Still wearing her slippers and a night gown, a dazed woman emerged from the rubble and dust.
"My God, it looks like a war zone," she said, gazing at the scene of devastation.
Another woman said simply: "It was Apocalyptic."
What was once the thriving main street of Amatrice, a medieval hilltop town in the middle of the Apennine mountains, now looked like it had been hit by a sustained artillery attack.
Famous for being the birthplace of spaghetti all' Amatriciana, one of Italy's best loved pasta dishes, it was one of the mountain communities hit hardest by the 6.2 magnitude earthquake that struck yesterday.
The death toll from the quake is estimated at 120, but is expected to rise.
"Three quarters of the town is not there anymore," Sergio Pirozzi, the town's mayor, said. "The aim now is to save as many lives as possible. There are voices under the rubble, we have to save the people there."
Seven years after a huge earthquake devastated the nearby town of L'Aquila, leaving about 300 dead, the same fate has befallen Amatrice and surrounding villages in a remote area that straddles the central regions of Umbria, Lazio and Marche.
A frantic search effort is under way in the smashed remains of the town, with rescue workers using dogs to try to detect signs of life.
"It was very, very violent and absolutely terrifying. I don't even know how to describe the sound. I managed to get out of my house but my pharmacy is totally destroyed," said Mauro Massimiliano, 49.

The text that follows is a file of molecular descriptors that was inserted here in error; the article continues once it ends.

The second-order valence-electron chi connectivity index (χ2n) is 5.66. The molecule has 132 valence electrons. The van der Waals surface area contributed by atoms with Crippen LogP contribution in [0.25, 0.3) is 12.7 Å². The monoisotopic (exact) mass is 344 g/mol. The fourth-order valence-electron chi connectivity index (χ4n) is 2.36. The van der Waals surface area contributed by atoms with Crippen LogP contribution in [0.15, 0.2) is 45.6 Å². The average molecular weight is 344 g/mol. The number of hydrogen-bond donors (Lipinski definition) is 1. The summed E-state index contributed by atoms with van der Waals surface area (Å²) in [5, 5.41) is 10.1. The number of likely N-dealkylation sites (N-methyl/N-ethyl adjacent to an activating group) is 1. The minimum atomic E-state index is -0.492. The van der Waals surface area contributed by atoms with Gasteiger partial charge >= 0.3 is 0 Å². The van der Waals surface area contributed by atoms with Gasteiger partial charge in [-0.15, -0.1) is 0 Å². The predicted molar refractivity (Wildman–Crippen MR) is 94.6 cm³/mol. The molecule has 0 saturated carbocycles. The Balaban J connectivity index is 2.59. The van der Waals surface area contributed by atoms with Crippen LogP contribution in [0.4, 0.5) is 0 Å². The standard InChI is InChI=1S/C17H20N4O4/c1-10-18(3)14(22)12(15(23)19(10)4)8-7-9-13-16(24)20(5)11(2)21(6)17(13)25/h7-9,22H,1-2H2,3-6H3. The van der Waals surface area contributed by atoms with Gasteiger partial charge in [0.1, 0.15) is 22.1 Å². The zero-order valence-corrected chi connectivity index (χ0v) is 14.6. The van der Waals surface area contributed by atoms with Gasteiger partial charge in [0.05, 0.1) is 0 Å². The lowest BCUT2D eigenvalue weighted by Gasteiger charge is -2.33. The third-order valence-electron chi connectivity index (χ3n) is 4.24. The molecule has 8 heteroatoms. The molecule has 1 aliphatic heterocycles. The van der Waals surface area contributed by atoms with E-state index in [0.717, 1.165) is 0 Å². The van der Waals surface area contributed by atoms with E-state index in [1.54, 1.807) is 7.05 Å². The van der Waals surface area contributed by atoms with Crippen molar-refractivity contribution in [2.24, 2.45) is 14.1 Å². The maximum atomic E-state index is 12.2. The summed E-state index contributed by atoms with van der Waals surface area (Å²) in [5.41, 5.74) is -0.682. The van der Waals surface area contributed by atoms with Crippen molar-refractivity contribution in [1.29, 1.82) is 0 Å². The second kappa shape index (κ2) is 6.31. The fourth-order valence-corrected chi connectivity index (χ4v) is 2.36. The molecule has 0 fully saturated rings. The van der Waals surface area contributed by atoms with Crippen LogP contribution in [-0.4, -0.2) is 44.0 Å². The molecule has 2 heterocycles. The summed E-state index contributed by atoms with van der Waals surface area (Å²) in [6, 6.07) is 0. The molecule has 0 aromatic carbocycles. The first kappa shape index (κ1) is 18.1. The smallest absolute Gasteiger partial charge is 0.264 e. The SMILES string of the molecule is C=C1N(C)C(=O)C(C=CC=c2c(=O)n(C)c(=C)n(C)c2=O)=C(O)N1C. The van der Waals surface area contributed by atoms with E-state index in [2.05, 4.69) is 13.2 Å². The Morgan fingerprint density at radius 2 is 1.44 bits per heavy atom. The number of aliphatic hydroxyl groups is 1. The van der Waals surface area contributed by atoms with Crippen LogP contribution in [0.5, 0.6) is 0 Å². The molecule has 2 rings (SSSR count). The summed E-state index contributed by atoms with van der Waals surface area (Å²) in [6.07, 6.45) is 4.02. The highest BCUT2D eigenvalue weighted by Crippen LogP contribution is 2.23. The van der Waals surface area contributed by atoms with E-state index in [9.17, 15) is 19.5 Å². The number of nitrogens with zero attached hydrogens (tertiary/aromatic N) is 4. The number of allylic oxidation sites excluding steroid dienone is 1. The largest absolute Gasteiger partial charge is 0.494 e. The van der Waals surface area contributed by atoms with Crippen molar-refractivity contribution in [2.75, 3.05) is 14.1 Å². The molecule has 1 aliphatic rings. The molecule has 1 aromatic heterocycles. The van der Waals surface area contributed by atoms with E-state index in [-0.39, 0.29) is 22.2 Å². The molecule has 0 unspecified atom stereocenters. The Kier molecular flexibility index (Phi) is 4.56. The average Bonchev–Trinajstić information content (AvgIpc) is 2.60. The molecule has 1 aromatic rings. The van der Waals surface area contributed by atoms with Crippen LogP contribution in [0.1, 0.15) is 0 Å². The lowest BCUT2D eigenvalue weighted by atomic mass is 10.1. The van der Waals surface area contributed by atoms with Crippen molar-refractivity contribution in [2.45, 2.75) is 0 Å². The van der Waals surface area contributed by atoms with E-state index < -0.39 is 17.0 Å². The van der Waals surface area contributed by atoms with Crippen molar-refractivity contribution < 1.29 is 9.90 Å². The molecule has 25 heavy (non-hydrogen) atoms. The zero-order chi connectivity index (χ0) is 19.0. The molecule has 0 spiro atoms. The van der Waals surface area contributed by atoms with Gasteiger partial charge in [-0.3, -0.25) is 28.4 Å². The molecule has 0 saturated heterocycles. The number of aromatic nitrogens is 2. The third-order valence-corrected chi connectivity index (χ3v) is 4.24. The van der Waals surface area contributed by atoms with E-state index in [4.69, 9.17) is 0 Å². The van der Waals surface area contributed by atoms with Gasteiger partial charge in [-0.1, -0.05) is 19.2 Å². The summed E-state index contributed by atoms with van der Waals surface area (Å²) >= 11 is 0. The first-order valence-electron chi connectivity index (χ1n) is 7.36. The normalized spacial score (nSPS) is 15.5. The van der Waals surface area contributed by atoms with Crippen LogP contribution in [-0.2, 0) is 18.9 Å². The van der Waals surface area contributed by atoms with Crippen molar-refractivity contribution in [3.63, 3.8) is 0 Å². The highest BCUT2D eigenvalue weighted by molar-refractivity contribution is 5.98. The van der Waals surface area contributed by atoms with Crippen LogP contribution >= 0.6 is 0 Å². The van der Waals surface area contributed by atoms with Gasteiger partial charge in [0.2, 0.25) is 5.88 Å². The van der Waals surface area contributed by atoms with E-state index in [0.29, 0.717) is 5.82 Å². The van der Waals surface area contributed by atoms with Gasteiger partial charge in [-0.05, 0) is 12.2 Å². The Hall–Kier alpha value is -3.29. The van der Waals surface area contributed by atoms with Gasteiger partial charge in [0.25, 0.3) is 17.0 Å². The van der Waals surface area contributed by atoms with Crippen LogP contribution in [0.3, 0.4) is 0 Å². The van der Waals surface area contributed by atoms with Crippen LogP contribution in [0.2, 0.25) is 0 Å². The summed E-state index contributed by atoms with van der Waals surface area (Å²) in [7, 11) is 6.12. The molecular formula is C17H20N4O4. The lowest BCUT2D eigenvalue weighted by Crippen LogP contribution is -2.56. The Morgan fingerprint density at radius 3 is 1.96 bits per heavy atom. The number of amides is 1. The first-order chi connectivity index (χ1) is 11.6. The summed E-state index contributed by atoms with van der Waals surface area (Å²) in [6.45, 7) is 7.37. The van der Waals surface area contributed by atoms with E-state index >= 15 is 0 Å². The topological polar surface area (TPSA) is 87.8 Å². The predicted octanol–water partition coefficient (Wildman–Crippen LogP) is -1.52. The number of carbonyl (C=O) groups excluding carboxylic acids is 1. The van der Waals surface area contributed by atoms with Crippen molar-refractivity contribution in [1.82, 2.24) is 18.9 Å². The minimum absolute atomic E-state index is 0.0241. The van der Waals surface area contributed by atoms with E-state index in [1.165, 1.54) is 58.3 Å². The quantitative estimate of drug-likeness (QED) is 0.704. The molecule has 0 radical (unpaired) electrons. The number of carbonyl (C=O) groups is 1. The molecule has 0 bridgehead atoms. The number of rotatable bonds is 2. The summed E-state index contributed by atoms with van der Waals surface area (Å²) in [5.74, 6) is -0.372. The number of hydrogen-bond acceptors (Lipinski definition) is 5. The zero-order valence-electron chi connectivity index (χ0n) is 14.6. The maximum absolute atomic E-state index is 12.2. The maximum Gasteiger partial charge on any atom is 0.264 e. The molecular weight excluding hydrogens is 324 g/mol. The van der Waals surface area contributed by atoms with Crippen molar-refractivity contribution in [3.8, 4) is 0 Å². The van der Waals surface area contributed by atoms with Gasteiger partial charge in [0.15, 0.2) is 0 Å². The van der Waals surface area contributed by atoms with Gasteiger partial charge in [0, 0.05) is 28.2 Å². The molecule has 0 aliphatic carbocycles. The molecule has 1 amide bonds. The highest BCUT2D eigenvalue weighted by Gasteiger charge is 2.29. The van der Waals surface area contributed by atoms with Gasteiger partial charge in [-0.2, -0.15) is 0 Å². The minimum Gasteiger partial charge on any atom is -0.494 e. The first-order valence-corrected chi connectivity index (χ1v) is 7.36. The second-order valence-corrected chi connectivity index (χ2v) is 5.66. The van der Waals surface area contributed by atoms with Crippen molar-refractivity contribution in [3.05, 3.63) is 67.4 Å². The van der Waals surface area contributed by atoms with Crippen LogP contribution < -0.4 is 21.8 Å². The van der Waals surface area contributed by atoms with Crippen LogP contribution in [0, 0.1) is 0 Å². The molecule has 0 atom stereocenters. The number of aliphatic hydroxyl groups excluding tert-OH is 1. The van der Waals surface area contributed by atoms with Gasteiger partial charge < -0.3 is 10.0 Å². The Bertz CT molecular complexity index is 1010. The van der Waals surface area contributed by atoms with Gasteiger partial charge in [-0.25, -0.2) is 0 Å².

"So many people that I know are dead or dying. They say it was an earthquake of magnitude six.
"If that's true I'd hate to experience an eight or a nine. I can't imagine what that would be like," he said.
Simone Zinnai, 22, from a neighbouring village, said: "We all felt it this morning. It was awful. We ran out into the piazza and waited for it to end."
Pope Francis interrupted his weekly audience in St Peter's Square to express his condolences.
"To hear the mayor of Amatrice say his village no longer exists and knowing that there are children among the victims, is very upsetting for me," he said.
The Vatican sent a six-man team from its tiny fire service to the quake zone to help with the search and rescue effort.
The quake was so strong that it was felt 145km away in Rome, where authorities ordered structural tests on the Colosseum, as well as Rimini, over on the Adriatic coast and as far south as Naples.
A nationwide appeal was launched for people to donate blood to help the injured.
A sign at the entrance to Amatrice proclaims it as "Uno dei borghi piu belli d'Italia" - One of Italy's Most Beautiful Villages. Sadly, no longer.
A 1.5m-long stone lintel had fallen from the wall of an ancient church and stoved in the bonnet of a car like a giant spear.
Cars, crushed beneath chunks of masonry the size of table tops, lay covered in a fine white dust.
Houses had been sheared in half. In the parts still standing, furniture, shelves of food and chandeliers had been exposed to view.
Timber beams poked vertically into the sky from piles of rubble, and huge slabs of wall lay at weird angles.